Y: The Last Man Boss Talks Updating the Comic and Disrupting the Binary — and Not Just in Terms of Gender

When Y: The Last Man showrunner Eliza Clark was just two weeks away from beginning production on the upcoming dystopian comic adaptation, the world was shut down by a very real global threat: the COVID-19 pandemic. Talk about life imitating art.

“I’m very grateful that the show is not about an ongoing pandemic,” says Clark, who also executive-produces and writes for the series. “The aftermath of an event is where the story takes place… I don’t want to watch a show about COVID, but I was certainly informed by some of the stuff I was seeing, [like] some of the conspiratorial thinking and the tribalism that happened.”

The coincidence of a post-apocalyptic show being disrupted by real-life chaos was certainly not lost on Clark. Despite having written most of the season before production picked back up in October of 2020, she and her writing team revisited the scripts to “do some thinking about how we were addressing certain things.”

“The show is about identity and how that shifts in a crisis, and asking questions about what parts of your identity are innate and what parts are imposed,” she says. “A lot of those are questions we’ve been asking ourselves in COVID.”

Adapted from the comic of the same name by Brian K. Vaughan and Pia Guerra (and premiering Monday, Sept. 13 on FX on Hulu with its first three episodes), Y: The Last Man follows what happens after “a cataclysmic event decimates all but one cisgender male, Yorick Brown (Warcraft‘s Ben Schnetzer), and his pet monkey,” according to the show’s official description. The series then tracks the remaining survivors, as they attempt to restore what was lost in the wake of the destruction around them.

 

Despite her deep appreciation for the nearly 20-year-old source material, Clark wanted to update the story, particularly in terms of how we talk about gender today.

“We’ve learned a lot in the 20 years since the book was written,” she said. “It was really important to me to make a show that didn’t equate chromosomes to gender, because they are two separate things. We remind the audience early and often that Yorick is not the last man, but he is the last person with a Y chromosome.” (Yes, trans males exist in the new Y-verse.)

The showrunner and her team also updated other elements of the tale with regard to how the book discusses race, policing and prisons. But they didn’t stop there.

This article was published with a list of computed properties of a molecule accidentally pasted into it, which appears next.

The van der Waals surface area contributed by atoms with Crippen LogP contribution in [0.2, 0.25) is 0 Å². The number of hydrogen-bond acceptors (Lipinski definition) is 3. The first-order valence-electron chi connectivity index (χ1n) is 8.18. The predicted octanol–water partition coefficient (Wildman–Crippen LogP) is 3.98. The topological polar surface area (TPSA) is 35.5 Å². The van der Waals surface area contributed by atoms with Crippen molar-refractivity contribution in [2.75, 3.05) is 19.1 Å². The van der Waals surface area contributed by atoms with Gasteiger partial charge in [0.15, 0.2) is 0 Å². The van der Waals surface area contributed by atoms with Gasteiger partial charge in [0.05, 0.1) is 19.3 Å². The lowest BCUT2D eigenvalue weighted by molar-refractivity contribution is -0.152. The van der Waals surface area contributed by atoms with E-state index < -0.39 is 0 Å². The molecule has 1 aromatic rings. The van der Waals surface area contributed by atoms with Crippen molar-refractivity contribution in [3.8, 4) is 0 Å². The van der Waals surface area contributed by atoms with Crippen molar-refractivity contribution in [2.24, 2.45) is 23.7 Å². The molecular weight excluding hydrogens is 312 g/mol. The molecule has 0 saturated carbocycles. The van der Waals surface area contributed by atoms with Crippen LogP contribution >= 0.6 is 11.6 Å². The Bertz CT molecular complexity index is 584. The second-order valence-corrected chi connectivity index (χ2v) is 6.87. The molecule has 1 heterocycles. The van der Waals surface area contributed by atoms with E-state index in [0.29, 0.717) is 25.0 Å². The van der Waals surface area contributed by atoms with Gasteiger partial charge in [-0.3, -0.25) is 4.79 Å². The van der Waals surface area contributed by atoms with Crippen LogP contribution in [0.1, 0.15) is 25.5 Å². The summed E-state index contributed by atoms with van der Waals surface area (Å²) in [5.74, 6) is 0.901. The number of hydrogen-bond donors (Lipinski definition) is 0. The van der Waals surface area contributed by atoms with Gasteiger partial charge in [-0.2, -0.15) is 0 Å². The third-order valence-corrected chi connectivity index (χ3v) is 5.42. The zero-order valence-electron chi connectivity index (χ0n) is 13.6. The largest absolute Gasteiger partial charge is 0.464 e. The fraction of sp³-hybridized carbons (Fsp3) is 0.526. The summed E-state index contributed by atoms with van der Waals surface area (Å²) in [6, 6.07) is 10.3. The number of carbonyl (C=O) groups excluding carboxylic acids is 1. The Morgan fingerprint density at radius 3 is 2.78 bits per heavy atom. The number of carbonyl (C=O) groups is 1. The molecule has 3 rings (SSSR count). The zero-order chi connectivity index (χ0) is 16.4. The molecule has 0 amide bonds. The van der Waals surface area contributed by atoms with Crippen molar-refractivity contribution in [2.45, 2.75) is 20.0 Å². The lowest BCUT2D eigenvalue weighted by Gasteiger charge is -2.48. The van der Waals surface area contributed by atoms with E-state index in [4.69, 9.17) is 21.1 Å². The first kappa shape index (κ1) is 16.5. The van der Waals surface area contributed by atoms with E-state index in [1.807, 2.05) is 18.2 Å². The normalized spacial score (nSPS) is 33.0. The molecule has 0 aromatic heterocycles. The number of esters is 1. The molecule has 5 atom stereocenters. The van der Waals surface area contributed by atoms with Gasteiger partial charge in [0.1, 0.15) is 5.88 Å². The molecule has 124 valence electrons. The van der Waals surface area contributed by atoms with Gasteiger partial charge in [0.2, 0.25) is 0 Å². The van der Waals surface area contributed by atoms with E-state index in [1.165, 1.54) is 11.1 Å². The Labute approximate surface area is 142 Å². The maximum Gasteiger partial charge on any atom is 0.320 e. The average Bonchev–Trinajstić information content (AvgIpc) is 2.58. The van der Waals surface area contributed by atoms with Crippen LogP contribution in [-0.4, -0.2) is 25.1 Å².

While disrupting the gender binary was an important facet of the adaptation, it wasn’t the only binary Y: The Last Man, the series, aimed to dissect. The duality of Democrats and Republicans is also challenged, as Jennifer Brown (House of Cards‘ Diane Lane), a Democratic lawmaker and Yorick’s mother, becomes president following the event. But not everyone agrees with her politics.

“The show is interested in disrupting binary thinking in all ways,” says Clark. “We talk about it a lot with gender, but human beings are meaning-makers, and we like to assign categories to people. We take the binary of Democrat and Republican, which has become so polarized and so intense recently, and we show that there’s divisions within those categories.”

Enter Kimberly Campbell Cunningham (Joan of Arcadia‘s Amber Tamblyn), daughter of the former president, who will do whatever it takes to bring back some semblance of normalcy to the country. “Kimberly has gotten all of her identity and her power in this world through proximity to men, and she’s desperate to hang on to it at any cost,” teases Clark. “It makes her really dangerous.”

And Kimberly won’t be Jennifer’s only adversary. A legitimate claim to the presidency soon rears its head, and that person is “diametrically opposed to Jennifer’s way of thinking.”

“Jennifer wasn’t voted in. It was kind of a fluke that she ends up in this role,” says Clark. “She’s had this ambition her entire career. Suddenly she’s gotten what she wants, but it’s in the most dire of circumstances, and because Jennifer’s son is alive, she has even more at stake in trying to hold on to power. That puts her in a really interesting moral gray area.

“The political struggles between the women in the Pentagon are our way of talking about the kind of political system that we’re currently living under,” she explains. “Which is horrifying!”

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